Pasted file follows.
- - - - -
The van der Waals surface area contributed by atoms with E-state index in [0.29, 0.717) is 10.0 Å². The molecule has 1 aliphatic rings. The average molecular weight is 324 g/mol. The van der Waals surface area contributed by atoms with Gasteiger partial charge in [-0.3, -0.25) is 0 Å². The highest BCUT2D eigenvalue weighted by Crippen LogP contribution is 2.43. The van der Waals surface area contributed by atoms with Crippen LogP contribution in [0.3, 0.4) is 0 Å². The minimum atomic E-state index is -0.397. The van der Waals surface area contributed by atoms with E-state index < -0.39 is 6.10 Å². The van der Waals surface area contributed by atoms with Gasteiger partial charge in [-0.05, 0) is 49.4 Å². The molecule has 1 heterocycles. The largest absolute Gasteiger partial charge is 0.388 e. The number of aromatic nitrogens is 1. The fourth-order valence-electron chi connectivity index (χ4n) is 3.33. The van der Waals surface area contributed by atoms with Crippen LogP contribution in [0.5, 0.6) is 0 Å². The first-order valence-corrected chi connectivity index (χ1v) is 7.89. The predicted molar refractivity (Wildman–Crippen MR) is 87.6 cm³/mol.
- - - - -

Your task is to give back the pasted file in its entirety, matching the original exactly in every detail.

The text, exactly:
The van der Waals surface area contributed by atoms with E-state index in [0.29, 0.717) is 10.0 Å². The molecule has 1 aliphatic rings. The average molecular weight is 324 g/mol. The van der Waals surface area contributed by atoms with Gasteiger partial charge in [-0.3, -0.25) is 0 Å². The highest BCUT2D eigenvalue weighted by Crippen LogP contribution is 2.43. The van der Waals surface area contributed by atoms with Crippen LogP contribution in [0.3, 0.4) is 0 Å². The minimum atomic E-state index is -0.397. The van der Waals surface area contributed by atoms with E-state index < -0.39 is 6.10 Å². The van der Waals surface area contributed by atoms with Gasteiger partial charge in [-0.05, 0) is 49.4 Å². The molecule has 1 heterocycles. The largest absolute Gasteiger partial charge is 0.388 e. The number of aromatic nitrogens is 1. The fourth-order valence-electron chi connectivity index (χ4n) is 3.33. The van der Waals surface area contributed by atoms with Crippen LogP contribution in [0.5, 0.6) is 0 Å². The first-order valence-corrected chi connectivity index (χ1v) is 7.89. The predicted molar refractivity (Wildman–Crippen MR) is 87.6 cm³/mol.